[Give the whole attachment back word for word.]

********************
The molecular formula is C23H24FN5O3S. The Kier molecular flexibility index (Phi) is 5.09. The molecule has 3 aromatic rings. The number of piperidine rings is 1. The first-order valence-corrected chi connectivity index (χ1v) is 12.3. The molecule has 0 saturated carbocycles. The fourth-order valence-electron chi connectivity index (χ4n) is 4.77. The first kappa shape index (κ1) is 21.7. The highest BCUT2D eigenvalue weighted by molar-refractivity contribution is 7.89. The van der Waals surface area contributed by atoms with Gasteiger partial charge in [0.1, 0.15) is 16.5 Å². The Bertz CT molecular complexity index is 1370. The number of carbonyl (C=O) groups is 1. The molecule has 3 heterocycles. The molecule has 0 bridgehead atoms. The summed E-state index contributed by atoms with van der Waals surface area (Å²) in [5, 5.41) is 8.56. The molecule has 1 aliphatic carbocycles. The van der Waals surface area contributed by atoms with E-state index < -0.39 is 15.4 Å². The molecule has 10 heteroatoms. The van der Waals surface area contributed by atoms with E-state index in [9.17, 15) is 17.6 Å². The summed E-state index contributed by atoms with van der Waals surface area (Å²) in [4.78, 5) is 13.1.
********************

The molecular formula is C23H24FN5O3S. The Kier molecular flexibility index (Phi) is 5.09. The molecule has 3 aromatic rings. The number of piperidine rings is 1. The first-order valence-corrected chi connectivity index (χ1v) is 12.3. The molecule has 0 saturated carbocycles. The fourth-order valence-electron chi connectivity index (χ4n) is 4.77. The first kappa shape index (κ1) is 21.7. The highest BCUT2D eigenvalue weighted by molar-refractivity contribution is 7.89. The van der Waals surface area contributed by atoms with Gasteiger partial charge in [0.1, 0.15) is 16.5 Å². The Bertz CT molecular complexity index is 1370. The number of carbonyl (C=O) groups is 1. The molecule has 3 heterocycles. The molecule has 0 bridgehead atoms. The summed E-state index contributed by atoms with van der Waals surface area (Å²) in [5, 5.41) is 8.56. The molecule has 1 aliphatic carbocycles. The van der Waals surface area contributed by atoms with E-state index < -0.39 is 15.4 Å². The molecule has 10 heteroatoms. The van der Waals surface area contributed by atoms with E-state index in [9.17, 15) is 17.6 Å². The summed E-state index contributed by atoms with van der Waals surface area (Å²) in [4.78, 5) is 13.1.